Review of the Week: 17-23 January


An adult Pacific Diver off Crookhaven, Co Cork, is sure to be popular as the county’s first record. A surprise Spotted Sandpiper in Nottinghamshire at Holme Pierrepont from 22nd – although apparently already present for several days as a misidentified Common Sandpiper – was the best of the other new arrivals this review week. The reappearance of the American Horned Lark at Staines Reservoirs, Greater London, on the same date provided those slow off the mark the first time around a second bite at the cherry. Fans of armchair ticks would be wise to pay a visit; some studies suggest the Holarctic superspecies could in fact contain over 10 individual species!


American Horned Lark, Staines Reservoirs, Surrey (Jeff Higgott).


Spotted Sandpiper, Holme Pierrepont, Nottinghamshire (Robin Brace).

After a few days’ leave (although likely down to viewing conditions as much as anything else), the Black Scoter was back off the Northumberland coastline from 18-23rd, while in Wales the content female King Eider was again at Ynyslas, Ceredigion, from 18th. The Yell Sound, Shetland, female was again gorging on mussels off Mid Yell from 17-19th. Remaining in Shetland is the Spiggie Pied-billed Grebe, which was still to be found on 23rd. A trio of Surf Scoters remained off Porthpean, Cornwall, this week, while duos in Lothian were in Gullane Bay on 20th and off Musselburgh from 19-20th. Others were in Co Meath and Largo Bay, Lothian.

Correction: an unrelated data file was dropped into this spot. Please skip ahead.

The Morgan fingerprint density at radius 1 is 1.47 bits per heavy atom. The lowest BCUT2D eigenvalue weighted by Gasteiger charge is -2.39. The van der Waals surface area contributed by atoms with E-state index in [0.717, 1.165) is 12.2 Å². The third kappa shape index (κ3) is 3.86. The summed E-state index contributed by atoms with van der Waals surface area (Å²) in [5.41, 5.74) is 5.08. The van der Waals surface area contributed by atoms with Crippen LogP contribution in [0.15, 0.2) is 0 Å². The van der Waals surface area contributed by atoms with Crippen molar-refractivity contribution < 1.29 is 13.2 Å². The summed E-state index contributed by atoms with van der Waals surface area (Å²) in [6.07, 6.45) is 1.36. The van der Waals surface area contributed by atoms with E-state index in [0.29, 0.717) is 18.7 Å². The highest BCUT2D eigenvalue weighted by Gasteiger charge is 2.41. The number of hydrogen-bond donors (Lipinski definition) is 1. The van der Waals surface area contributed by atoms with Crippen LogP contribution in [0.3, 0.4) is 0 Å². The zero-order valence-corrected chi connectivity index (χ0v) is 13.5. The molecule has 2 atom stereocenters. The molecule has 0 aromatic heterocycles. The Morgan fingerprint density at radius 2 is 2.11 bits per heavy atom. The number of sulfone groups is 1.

Pied-billed Grebe, Loch of Spiggie, Mainland, Shetland (Roger Riddington).

A new American Wigeon rocked up in Nottinghamshire at Idle Valley NR on 23rd, although was somewhat overshadowed by its Nearctic compatriot down the road. The rest of the week’s records refer to drakes, with singles at Matford Marsh RSPB, Devon, Rutland Water, Leicestershire, Grindon Lough, Northumberland, and Clachnaharry, Highland, throughout. Others were at Tain Links, Highland, on 19th and 20th, as well as Dipple Shore, Ayrshire, on 20th and on North Uist at Ardheisker on 19th. Just eight Green-winged Teal were logged, with new birds at Loch of Strathbeg, Aberdeenshire, on 18th and Wacker Quay, Cornwall, on 19th.

The settled drake Lesser Scaups remained at Dozmary Pool, Cornwall, and Chew Valley Lake, Somerset, throughout. Nine Ring-necked Ducks are largely the same as last week, with five in Ireland, three in England and two in Scotland; a drake at Beesands Ley, Devon, from 20-22nd was the sole new arrival. The only Ferruginous Ducks concerned the remaining German-ringed drakes at Dinton Pastures, Bedfordshire.


Ring-necked Duck, Beesands Ley, Devon (Alan Doidge).